Strong gambling 3NT Edit
This opening is also known as Acol 3NT. The original requirement for a gambling 3NT opening was 2 stoppers in outside suits in addition to the long solid minor.
Medium gambling 3NT Edit
This opening is very rarely used, but has some effectiveness in 3rd or 4th seat. The requirement for a long solid minor still exists, but the Gambling 3NT bidder has an outside entry, either an Ace, King-Queen in the same suit, or even King-Jack-10 in the same suit if the partnership agrees on it.
Weak gambling 3NT Edit
More recently, people have begun opening 3NT preemptively without any outside suit stoppers, as a pre-emptive type bid to obstruct the opponents. In this case, the recommended treatment is that the opener must have no outside king or ace. Obviously this treatment puts the burden on partner to respond if the outside suits are not stopped.
- Pass --- sign off: for the weak variant, responder should have stoppers in all other suits or at least 2 Aces. Note: many partnership now passes even with only 2 side suits stopped, making a gamble that the defenders don't find the unstopped suit to lead, making the contract. The name (gambling 3NT) comes with this case.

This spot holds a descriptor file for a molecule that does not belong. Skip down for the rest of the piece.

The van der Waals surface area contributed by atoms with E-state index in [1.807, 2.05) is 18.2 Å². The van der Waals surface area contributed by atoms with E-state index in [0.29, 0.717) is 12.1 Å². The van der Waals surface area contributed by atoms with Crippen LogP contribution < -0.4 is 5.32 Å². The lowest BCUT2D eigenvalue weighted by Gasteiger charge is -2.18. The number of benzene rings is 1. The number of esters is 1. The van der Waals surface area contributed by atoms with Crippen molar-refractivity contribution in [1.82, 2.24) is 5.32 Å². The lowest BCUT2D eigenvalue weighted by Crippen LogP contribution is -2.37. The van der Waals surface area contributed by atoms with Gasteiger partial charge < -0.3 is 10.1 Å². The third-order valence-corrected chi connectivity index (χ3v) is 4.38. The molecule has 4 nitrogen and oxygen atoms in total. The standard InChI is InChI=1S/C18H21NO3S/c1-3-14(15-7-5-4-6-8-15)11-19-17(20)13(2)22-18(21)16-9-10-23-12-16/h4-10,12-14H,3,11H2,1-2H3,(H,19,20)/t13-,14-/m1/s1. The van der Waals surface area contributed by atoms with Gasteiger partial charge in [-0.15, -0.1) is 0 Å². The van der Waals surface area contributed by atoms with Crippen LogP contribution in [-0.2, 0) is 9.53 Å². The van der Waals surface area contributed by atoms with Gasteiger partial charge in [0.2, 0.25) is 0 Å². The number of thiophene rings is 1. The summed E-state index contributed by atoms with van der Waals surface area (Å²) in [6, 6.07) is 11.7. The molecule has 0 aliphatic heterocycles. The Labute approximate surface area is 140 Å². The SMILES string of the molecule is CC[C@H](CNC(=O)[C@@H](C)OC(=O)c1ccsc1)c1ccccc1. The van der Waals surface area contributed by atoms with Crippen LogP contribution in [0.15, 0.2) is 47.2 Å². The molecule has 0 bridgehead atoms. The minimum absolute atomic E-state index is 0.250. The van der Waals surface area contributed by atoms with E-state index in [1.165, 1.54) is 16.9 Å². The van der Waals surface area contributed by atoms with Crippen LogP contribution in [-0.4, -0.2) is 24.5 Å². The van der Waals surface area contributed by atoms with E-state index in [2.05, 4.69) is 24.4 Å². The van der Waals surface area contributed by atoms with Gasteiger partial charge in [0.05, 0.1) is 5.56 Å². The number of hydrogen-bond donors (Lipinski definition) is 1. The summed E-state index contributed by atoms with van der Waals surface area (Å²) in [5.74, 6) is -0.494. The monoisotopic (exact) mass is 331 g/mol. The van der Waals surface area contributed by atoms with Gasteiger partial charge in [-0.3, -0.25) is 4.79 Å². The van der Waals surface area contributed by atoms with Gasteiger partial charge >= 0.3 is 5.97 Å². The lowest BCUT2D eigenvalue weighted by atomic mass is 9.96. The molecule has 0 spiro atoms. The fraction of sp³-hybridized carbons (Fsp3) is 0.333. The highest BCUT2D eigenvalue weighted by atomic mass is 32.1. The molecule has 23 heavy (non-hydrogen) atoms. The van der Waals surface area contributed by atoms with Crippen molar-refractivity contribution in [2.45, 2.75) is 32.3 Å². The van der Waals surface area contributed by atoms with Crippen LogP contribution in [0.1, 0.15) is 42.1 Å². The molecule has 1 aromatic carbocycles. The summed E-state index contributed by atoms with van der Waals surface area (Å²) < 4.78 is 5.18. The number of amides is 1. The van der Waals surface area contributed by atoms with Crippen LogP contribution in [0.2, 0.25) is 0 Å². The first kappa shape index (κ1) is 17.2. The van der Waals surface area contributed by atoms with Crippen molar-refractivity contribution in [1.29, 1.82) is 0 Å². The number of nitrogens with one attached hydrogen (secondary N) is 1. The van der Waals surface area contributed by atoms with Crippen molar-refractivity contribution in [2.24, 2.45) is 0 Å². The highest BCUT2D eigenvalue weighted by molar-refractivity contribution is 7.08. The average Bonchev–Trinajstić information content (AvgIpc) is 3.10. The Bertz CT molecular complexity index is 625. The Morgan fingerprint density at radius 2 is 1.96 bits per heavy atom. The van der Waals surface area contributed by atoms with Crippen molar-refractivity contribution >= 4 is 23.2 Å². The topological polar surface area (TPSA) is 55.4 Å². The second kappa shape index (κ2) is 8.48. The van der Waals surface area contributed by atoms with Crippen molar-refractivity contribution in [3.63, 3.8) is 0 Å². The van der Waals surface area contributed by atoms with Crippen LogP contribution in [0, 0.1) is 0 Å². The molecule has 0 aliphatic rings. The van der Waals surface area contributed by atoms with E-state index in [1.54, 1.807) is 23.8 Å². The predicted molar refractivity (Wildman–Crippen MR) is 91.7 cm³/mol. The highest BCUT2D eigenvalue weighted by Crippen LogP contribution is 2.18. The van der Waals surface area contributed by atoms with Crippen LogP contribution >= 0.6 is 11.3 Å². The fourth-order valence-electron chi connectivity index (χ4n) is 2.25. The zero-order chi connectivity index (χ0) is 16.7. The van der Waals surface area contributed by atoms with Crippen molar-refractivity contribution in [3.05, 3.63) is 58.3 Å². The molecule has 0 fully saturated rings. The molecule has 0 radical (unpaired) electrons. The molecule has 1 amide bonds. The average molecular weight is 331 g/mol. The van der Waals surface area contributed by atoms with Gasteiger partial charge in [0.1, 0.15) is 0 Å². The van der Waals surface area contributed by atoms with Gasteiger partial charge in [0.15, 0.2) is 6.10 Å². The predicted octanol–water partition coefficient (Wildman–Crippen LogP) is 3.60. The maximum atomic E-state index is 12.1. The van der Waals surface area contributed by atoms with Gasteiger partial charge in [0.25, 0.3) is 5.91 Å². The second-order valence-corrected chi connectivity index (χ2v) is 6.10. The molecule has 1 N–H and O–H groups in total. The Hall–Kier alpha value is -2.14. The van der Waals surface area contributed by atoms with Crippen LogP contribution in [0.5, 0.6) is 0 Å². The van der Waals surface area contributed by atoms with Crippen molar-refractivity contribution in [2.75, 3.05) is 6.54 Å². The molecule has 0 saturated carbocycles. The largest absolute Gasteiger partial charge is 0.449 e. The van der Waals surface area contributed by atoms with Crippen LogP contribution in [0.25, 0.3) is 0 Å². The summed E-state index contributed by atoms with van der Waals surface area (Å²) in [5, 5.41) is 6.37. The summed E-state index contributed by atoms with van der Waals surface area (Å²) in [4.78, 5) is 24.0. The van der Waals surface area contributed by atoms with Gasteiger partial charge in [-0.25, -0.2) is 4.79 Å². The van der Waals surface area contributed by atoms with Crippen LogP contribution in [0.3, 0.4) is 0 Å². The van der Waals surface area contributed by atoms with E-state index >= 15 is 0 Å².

- weak variant: escape --- responder has no stoppers in side suits (pass or correct)
- strong variant: slam interest
- 4♦ --- ask for voids or singletons --- indicates slam interest
- 4♥/4♠ --- sign off
- 4NT --- I can count 11 tricks, bid 6NT if your minor is 8 cards.
- 5♣/6♣/7♣ --- sign off in minor suit game/slam (pass or correct)
- 5♦/6♦/7♦ --- sign off in minor suit game/slam
When gambling 3NT is played, the best lead is often an ace (even when unsupported!) or a king, in order to see the dummy. Usually defenders need to get the 5 tricks before the declarer can run the minor.
Recovering the natural 3NT opening Edit
When gambling 3NT is doubled Edit
In the weak variant, the 3NT contract is always played from the wrong side of the table. 3NT might also be played from the wrong side of the table using the medium variant. With the strong variant, the ideal contract might be 6 of the long minor rather than 3NT, but it is near impossible to find it after opening 3NT.
A natural non-forcing preemptive bid (e.g. 4♣) may be used instead.
Gambling 2NT Edit
2NT opening can also be played as a preempt in a fashion similar to 3NT opening, but shows a weaker hand (i.e. if the strong variant of 3NT is used, 2NT is the medium variant). The usage of this convention existed from the auction bridge era.
- 3♣: escape (correctable to 3♦)
- 3♦: stopper ask, 3NT interest
- ↑ Page 27, Auction of Today (1913)